That found that even a single play of the game reduce susceptibility on average to fake news by 21%, and the effect was sustained for at least 3 months. The usual caveats apply – this was one study, although with a large N, and the authors acknowledge a number of limitations. But the results are in line with existing research. They definitely need to continue researching this question. There always seems to be more nuance when it comes to complex human behaviors, and many possible confounding factors. These results, however, also benefit from being extremely plausible, and again, in line with existing research.

This result is plausible for a number of reasons, including what I discussed above about magicians and skepticism. It is also the experience in general that having critical thinking skills, and specific knowledge about how pseudoscience and conspiracy theories operate, is definitely an effective protection against novel deceptions going forward. It also is consistent with what psychologists have found specifically in terms of confirmation bias and motivated reasoning. Once we hold a belief, we tend to engage in a number of cognitive behaviors biased toward maintaining that belief. Chief among them are confirmation bias and motivated reasoning. The former operates in the background of our perception, receptivity, and memory. In short we notice, accept, and remember bits of information that seem to confirm what we already believe (or want to believe), and we tend to ignore, forget, or explain away bits of information that contradict what we believe.

Motivated reasoning is more of a general term for the cognitive gymnastics we are willing to go through in order to maintain a desired belief. We can happily twist logic into pretzels if we need to in order to support those beliefs. The motivation is often provided by cognitive dissonance –  the negative feeling that results from holding two conflicting beliefs at the same time, or being confronted with information that challenges our beliefs or identity.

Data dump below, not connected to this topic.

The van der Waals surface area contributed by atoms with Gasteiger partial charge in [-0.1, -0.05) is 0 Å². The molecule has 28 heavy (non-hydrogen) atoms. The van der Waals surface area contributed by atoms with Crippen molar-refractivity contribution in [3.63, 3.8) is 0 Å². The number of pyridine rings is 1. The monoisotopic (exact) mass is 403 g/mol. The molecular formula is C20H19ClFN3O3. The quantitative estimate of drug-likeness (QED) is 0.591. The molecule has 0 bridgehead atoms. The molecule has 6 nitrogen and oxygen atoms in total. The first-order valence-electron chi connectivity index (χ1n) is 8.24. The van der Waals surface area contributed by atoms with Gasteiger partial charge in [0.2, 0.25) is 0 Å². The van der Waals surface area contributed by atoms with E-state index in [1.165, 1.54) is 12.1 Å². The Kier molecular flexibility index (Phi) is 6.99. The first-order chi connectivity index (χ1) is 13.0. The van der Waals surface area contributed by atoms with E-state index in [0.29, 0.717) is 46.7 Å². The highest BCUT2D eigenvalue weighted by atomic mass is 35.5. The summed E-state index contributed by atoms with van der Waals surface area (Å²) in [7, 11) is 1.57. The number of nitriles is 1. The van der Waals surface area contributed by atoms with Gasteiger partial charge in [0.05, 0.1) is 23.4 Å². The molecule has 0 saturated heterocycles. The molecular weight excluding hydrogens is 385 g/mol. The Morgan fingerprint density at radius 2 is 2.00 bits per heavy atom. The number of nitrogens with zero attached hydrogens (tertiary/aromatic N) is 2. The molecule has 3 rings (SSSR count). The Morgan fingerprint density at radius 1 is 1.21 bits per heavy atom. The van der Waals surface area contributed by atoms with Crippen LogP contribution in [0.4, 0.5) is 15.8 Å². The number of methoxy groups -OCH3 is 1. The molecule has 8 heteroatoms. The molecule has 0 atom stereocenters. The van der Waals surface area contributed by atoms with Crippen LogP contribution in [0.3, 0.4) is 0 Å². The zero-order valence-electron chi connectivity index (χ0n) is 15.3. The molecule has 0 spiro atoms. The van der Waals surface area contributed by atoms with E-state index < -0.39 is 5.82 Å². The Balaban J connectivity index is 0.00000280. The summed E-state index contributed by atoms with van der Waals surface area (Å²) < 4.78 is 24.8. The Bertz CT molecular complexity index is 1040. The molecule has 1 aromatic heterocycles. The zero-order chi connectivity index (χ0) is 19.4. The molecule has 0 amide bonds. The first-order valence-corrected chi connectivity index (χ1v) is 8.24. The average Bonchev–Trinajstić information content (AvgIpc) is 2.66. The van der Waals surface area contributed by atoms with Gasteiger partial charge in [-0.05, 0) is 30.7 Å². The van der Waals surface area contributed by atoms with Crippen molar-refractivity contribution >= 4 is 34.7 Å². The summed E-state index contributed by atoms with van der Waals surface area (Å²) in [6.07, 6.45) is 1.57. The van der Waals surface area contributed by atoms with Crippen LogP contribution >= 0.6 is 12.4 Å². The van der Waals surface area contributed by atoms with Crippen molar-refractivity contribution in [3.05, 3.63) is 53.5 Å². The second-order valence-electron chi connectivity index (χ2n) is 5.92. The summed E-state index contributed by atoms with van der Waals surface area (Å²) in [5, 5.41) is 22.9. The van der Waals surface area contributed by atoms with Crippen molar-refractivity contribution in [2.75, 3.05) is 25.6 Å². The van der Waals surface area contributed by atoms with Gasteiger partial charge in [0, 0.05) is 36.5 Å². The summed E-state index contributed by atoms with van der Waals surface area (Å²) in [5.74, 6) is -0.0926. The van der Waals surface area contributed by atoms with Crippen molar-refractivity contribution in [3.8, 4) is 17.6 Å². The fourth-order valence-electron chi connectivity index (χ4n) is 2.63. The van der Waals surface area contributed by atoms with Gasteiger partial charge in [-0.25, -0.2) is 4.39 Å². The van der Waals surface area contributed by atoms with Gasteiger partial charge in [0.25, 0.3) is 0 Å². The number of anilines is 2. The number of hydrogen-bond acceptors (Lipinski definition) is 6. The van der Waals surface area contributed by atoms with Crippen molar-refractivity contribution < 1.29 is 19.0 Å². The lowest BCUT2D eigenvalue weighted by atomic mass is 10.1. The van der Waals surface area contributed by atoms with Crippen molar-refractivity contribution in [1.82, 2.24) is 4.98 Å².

Therefore, it stands to reason that it should be more effective to “pre-bunk” a belief by giving someone the tools to recognize it for what it is, than to try to disabuse someone of a belief they have already formed. If someone has already entertained a bit of fake news, maybe even spread it to others, or stated it as a fact to their friends or family, cognitive dissonance would kick it if they later found out it was indeed fake. But if they recognize it as fake up front, then they get to feel good about themselves for doing so and weeding it out.

If humans were perfectly logical creatures, none of this would matter. All that would matter is the quality of the information and what facts and logic dictate.  But we are also emotional creatures with a host of biases. Pre-bunking can be viewed as a technique for avoiding cognitive biases that would favor disinformation, and turning those biases around so that they favor critical thinking. This is basically skepticism in a nutshell.